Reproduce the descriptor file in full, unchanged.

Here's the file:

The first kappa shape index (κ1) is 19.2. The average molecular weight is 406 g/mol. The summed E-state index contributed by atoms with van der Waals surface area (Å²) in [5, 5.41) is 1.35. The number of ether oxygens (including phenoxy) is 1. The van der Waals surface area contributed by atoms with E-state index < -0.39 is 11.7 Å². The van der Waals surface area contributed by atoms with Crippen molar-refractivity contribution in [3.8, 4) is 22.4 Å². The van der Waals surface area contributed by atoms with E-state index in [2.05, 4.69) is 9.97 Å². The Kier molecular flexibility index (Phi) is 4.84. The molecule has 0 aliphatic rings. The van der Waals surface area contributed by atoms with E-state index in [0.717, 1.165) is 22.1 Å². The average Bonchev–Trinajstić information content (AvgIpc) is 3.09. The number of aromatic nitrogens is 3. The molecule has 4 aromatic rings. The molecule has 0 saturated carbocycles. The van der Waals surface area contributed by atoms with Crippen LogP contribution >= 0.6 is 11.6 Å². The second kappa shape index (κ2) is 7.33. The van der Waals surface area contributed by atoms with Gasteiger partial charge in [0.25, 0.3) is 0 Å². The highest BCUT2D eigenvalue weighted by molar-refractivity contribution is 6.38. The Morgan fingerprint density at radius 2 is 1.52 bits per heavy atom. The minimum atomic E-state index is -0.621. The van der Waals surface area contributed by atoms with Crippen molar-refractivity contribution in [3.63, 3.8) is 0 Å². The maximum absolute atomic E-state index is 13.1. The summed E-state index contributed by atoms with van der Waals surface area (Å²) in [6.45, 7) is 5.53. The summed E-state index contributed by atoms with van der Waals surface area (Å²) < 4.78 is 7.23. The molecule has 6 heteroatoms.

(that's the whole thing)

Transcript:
The first kappa shape index (κ1) is 19.2. The average molecular weight is 406 g/mol. The summed E-state index contributed by atoms with van der Waals surface area (Å²) in [5, 5.41) is 1.35. The number of ether oxygens (including phenoxy) is 1. The van der Waals surface area contributed by atoms with E-state index < -0.39 is 11.7 Å². The van der Waals surface area contributed by atoms with Crippen molar-refractivity contribution in [3.8, 4) is 22.4 Å². The van der Waals surface area contributed by atoms with E-state index in [2.05, 4.69) is 9.97 Å². The Kier molecular flexibility index (Phi) is 4.84. The molecule has 0 aliphatic rings. The van der Waals surface area contributed by atoms with E-state index in [0.717, 1.165) is 22.1 Å². The average Bonchev–Trinajstić information content (AvgIpc) is 3.09. The number of aromatic nitrogens is 3. The molecule has 4 aromatic rings. The molecule has 0 saturated carbocycles. The van der Waals surface area contributed by atoms with Crippen LogP contribution >= 0.6 is 11.6 Å². The second kappa shape index (κ2) is 7.33. The van der Waals surface area contributed by atoms with Gasteiger partial charge in [0.25, 0.3) is 0 Å². The highest BCUT2D eigenvalue weighted by molar-refractivity contribution is 6.38. The Morgan fingerprint density at radius 2 is 1.52 bits per heavy atom. The minimum atomic E-state index is -0.621. The van der Waals surface area contributed by atoms with Crippen molar-refractivity contribution in [3.63, 3.8) is 0 Å². The maximum absolute atomic E-state index is 13.1. The summed E-state index contributed by atoms with van der Waals surface area (Å²) in [6.45, 7) is 5.53. The summed E-state index contributed by atoms with van der Waals surface area (Å²) < 4.78 is 7.23. The molecule has 6 heteroatoms.